Fifty issues. Still blows my mind. Thank you, fans of Scalped, from all of us involved with its production for keeping our little series chugging along for so long.
This fiftieth issue was especially fun, what with all of the special guest artists involved. Some behind-the-scenes info on this issue:
My original plan was to do a full-on anthology issue, using not just guest artists but guest writers as well, all doing stories set within the world of Scalped, though not necessarily utilizing any of our main characters. Unfortunately we had to scale back a bit from there and keep things to our regular page count. No ill will from me in regards to that. Times are tough right now after all, especially for little books like Scalped. So what to do instead?
A few years back when Scalped was just getting started, Guera and I agreed to do a story for a western anthology. I wrote it and Guera started drawing it, but ultimately our schedule on Scalped became too demanding and we had to back out of the anthology. We'd been looking for a place for that story ever since. So with just a couple tweaks that became "The Art of Scalping," the first half of Scalped #50.
The second story, "The Art of Survival," came from a desire to have guest artists do pin-ups but to be able to incorporate the pin-ups into a story. Our list for artists we wanted was long, but some were no-brainers. Jordi Bernet HAD to draw Carol, as far as I was concerned. Dean Haspiel was someone I'd been talking to forever about contributing to Scalped. Same with Denys Cowan, who we'd tried to fit into the series before. When I thought of a Catcher pin-up, Brendan McCarthy was the first artist who came to mind, and thankfully he was already a fan of the book. Getting Timothy Truman onboard meant a lot to me, as his series Scout has always been one of my favorite comics. And Jill Thompson and Steve Dillon, again, no brainers, as they're two of the absolute best artists in Vertigo history. Thankfully everybody we asked said yes.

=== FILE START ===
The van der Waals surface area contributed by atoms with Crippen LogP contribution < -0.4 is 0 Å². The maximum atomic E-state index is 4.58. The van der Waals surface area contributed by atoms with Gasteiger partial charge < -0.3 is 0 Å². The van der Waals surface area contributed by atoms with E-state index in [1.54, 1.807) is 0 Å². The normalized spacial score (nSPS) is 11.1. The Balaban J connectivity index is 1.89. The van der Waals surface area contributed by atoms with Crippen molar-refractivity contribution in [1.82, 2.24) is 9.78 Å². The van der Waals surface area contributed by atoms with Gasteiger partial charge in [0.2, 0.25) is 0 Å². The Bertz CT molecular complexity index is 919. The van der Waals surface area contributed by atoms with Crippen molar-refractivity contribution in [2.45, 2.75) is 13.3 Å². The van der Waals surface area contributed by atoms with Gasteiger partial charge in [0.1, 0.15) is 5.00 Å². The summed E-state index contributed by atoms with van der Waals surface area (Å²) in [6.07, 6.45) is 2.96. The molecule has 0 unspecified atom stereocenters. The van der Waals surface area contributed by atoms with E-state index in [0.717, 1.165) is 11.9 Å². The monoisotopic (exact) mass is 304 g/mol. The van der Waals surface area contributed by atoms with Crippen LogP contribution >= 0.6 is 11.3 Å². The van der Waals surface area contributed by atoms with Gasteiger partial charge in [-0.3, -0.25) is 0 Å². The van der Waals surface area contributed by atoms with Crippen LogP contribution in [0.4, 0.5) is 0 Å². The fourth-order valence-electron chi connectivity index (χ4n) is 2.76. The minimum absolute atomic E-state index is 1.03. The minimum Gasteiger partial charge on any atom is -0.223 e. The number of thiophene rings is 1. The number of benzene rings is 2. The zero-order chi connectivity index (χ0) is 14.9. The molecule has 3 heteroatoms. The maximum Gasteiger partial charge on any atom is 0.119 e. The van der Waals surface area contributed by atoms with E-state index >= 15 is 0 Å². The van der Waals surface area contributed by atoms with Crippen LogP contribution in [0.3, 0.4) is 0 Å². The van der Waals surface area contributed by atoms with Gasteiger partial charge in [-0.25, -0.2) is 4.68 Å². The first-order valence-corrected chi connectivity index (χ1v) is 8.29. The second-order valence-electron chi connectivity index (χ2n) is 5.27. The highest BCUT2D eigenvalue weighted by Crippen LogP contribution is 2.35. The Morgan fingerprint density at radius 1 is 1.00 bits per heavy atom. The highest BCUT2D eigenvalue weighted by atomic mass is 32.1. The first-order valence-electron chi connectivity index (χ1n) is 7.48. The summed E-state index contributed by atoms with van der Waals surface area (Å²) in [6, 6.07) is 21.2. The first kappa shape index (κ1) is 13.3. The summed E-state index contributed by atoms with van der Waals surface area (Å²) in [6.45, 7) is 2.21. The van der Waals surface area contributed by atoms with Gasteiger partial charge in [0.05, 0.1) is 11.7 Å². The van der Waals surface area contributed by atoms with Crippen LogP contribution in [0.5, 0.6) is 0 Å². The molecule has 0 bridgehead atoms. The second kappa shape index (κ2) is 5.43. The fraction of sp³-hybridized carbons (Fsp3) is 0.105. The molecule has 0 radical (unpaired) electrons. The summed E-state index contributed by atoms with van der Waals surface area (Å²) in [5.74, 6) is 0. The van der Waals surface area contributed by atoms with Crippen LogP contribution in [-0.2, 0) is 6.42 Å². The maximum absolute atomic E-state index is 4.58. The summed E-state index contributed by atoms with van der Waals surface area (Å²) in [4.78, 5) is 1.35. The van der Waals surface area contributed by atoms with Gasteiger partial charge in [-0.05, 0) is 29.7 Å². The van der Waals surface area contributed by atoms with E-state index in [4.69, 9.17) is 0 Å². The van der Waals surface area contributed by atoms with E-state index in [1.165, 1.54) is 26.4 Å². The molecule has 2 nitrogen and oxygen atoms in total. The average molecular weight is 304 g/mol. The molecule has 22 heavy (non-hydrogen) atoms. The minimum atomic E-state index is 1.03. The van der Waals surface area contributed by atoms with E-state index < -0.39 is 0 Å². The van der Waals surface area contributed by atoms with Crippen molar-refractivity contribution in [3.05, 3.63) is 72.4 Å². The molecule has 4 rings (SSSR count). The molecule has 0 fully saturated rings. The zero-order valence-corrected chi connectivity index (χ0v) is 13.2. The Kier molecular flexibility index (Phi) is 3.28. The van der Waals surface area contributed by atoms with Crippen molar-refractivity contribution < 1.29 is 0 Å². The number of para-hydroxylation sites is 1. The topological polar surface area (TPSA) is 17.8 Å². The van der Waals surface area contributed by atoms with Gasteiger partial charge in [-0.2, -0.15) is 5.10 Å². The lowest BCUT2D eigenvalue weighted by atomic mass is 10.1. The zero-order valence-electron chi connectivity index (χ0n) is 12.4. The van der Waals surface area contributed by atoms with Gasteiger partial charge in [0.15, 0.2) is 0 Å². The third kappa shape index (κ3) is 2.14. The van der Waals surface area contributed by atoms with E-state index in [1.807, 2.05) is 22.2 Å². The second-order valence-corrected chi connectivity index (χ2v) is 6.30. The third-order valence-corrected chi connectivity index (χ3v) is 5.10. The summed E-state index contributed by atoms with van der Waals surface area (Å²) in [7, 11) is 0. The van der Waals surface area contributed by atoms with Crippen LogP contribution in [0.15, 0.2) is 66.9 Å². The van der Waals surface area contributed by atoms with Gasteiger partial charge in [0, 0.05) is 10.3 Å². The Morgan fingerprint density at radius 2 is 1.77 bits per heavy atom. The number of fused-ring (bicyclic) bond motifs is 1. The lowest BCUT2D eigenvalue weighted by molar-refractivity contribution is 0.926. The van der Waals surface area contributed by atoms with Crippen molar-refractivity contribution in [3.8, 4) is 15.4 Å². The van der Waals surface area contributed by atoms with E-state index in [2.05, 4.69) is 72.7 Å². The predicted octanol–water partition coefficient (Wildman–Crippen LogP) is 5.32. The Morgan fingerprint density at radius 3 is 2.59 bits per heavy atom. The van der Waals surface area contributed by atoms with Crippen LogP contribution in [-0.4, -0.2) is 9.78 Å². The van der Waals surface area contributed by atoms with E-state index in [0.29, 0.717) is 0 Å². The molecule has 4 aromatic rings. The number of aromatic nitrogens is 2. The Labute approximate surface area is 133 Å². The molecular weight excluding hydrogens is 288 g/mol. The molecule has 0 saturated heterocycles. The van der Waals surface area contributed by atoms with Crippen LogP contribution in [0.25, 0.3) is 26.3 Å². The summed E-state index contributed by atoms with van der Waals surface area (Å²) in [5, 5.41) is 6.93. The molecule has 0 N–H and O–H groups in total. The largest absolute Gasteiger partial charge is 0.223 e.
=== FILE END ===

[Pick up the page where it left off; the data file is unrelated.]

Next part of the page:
And then there's Igor Kordey, whose inclusion was pretty much fated. We actually have Igor to thank for Guera being involved with Scalped in the first place, as it was Igor who first suggested to his friend Guera that he send some samples of his work to editor Will Dennis at Vertigo. Those samples showed up in Will's email the same time we were looking for an artist for Scalped. And everyone pretty much knew right away that we'd found our guy. So we already owed Igor a great deal of thanks, and Guera had been wanting for a while to get Igor involved with Scalped. I was already a huge fan of Igor's work going back to his Marvel days. But I still remember sitting in a hotel lobby with my iPad and being blown away when I first got the email with Igor's pages for Scalped #50. Here's hoping this is the beginning of seeing much more of Igor's work again.
So that's Scalped #50. Of course, the main question people keep asking me now is, How much longer does Scalped have? When is it ending?
And the answer is...
I'm still not telling.
We certainly don't have another 50 to go, but as for the specific issue number, I'd like to keep that under my hat for just a bit longer. Let's just say that plot-wise, things are about to start heating up. And fast. As in issue #51, the first part of the next big arc, "Knuckle Up." From here on out, it's all about the chickens coming home to roost. Some folks will live. Some will die. Some will live but maybe wished they'd died.
Thanks so much for staying with us for fifty whole issues. Here's hoping you'll stay with us as we bring it all home.